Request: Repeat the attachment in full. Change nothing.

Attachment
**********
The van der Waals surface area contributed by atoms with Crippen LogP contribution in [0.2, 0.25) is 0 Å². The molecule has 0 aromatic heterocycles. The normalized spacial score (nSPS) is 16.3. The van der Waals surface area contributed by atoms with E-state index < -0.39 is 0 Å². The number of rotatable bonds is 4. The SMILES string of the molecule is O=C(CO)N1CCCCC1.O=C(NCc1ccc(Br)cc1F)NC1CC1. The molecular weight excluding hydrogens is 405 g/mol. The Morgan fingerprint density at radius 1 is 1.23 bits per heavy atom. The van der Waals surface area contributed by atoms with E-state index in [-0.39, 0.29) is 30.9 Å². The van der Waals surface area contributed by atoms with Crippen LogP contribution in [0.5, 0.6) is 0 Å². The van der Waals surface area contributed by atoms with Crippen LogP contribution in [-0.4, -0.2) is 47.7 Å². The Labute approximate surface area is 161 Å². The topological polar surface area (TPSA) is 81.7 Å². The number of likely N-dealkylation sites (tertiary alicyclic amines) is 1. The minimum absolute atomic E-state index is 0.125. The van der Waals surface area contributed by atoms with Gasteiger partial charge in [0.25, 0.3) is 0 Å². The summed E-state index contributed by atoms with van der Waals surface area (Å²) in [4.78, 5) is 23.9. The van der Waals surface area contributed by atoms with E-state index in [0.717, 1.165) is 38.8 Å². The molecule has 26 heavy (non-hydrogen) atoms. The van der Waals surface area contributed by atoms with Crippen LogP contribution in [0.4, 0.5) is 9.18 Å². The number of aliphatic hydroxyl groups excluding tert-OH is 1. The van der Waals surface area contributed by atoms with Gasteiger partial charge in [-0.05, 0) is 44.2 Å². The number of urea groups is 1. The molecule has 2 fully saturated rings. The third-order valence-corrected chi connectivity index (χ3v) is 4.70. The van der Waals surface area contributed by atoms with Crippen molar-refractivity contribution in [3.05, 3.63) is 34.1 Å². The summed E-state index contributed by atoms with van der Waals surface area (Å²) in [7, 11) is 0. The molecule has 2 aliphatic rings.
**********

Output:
The van der Waals surface area contributed by atoms with Crippen LogP contribution in [0.2, 0.25) is 0 Å². The molecule has 0 aromatic heterocycles. The normalized spacial score (nSPS) is 16.3. The van der Waals surface area contributed by atoms with E-state index < -0.39 is 0 Å². The number of rotatable bonds is 4. The SMILES string of the molecule is O=C(CO)N1CCCCC1.O=C(NCc1ccc(Br)cc1F)NC1CC1. The molecular weight excluding hydrogens is 405 g/mol. The Morgan fingerprint density at radius 1 is 1.23 bits per heavy atom. The van der Waals surface area contributed by atoms with E-state index in [-0.39, 0.29) is 30.9 Å². The van der Waals surface area contributed by atoms with Crippen LogP contribution in [0.5, 0.6) is 0 Å². The van der Waals surface area contributed by atoms with Crippen LogP contribution in [-0.4, -0.2) is 47.7 Å². The Labute approximate surface area is 161 Å². The topological polar surface area (TPSA) is 81.7 Å². The number of likely N-dealkylation sites (tertiary alicyclic amines) is 1. The minimum absolute atomic E-state index is 0.125. The van der Waals surface area contributed by atoms with Gasteiger partial charge in [0.25, 0.3) is 0 Å². The summed E-state index contributed by atoms with van der Waals surface area (Å²) in [4.78, 5) is 23.9. The van der Waals surface area contributed by atoms with E-state index in [0.717, 1.165) is 38.8 Å². The molecule has 26 heavy (non-hydrogen) atoms. The van der Waals surface area contributed by atoms with Crippen LogP contribution in [0.4, 0.5) is 9.18 Å². The number of aliphatic hydroxyl groups excluding tert-OH is 1. The van der Waals surface area contributed by atoms with Gasteiger partial charge in [-0.05, 0) is 44.2 Å². The number of urea groups is 1. The molecule has 2 fully saturated rings. The third-order valence-corrected chi connectivity index (χ3v) is 4.70. The van der Waals surface area contributed by atoms with Crippen molar-refractivity contribution in [3.05, 3.63) is 34.1 Å². The summed E-state index contributed by atoms with van der Waals surface area (Å²) in [7, 11) is 0. The molecule has 2 aliphatic rings.